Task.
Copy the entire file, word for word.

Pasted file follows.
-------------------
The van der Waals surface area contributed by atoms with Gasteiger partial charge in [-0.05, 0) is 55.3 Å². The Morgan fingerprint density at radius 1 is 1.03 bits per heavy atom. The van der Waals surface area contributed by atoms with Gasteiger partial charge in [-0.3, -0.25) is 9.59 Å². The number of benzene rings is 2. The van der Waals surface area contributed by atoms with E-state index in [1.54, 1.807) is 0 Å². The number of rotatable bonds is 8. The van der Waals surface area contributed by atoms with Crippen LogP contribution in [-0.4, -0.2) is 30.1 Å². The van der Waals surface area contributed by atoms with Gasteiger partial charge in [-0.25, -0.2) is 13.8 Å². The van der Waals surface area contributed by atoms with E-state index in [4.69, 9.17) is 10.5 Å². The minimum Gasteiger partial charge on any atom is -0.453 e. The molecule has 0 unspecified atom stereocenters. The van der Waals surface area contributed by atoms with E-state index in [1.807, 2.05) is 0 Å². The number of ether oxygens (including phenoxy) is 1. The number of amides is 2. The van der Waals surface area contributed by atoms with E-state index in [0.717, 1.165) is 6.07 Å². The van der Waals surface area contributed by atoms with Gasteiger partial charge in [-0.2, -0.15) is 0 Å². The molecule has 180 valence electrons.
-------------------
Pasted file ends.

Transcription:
The van der Waals surface area contributed by atoms with Gasteiger partial charge in [-0.05, 0) is 55.3 Å². The Morgan fingerprint density at radius 1 is 1.03 bits per heavy atom. The van der Waals surface area contributed by atoms with Gasteiger partial charge in [-0.3, -0.25) is 9.59 Å². The number of benzene rings is 2. The van der Waals surface area contributed by atoms with E-state index in [1.54, 1.807) is 0 Å². The number of rotatable bonds is 8. The van der Waals surface area contributed by atoms with Crippen LogP contribution in [-0.4, -0.2) is 30.1 Å². The van der Waals surface area contributed by atoms with Gasteiger partial charge in [-0.25, -0.2) is 13.8 Å². The van der Waals surface area contributed by atoms with E-state index in [4.69, 9.17) is 10.5 Å². The minimum Gasteiger partial charge on any atom is -0.453 e. The molecule has 0 unspecified atom stereocenters. The van der Waals surface area contributed by atoms with E-state index in [1.807, 2.05) is 0 Å². The number of ether oxygens (including phenoxy) is 1. The number of amides is 2. The van der Waals surface area contributed by atoms with E-state index in [0.717, 1.165) is 6.07 Å². The van der Waals surface area contributed by atoms with Gasteiger partial charge in [-0.2, -0.15) is 0 Å². The molecule has 180 valence electrons.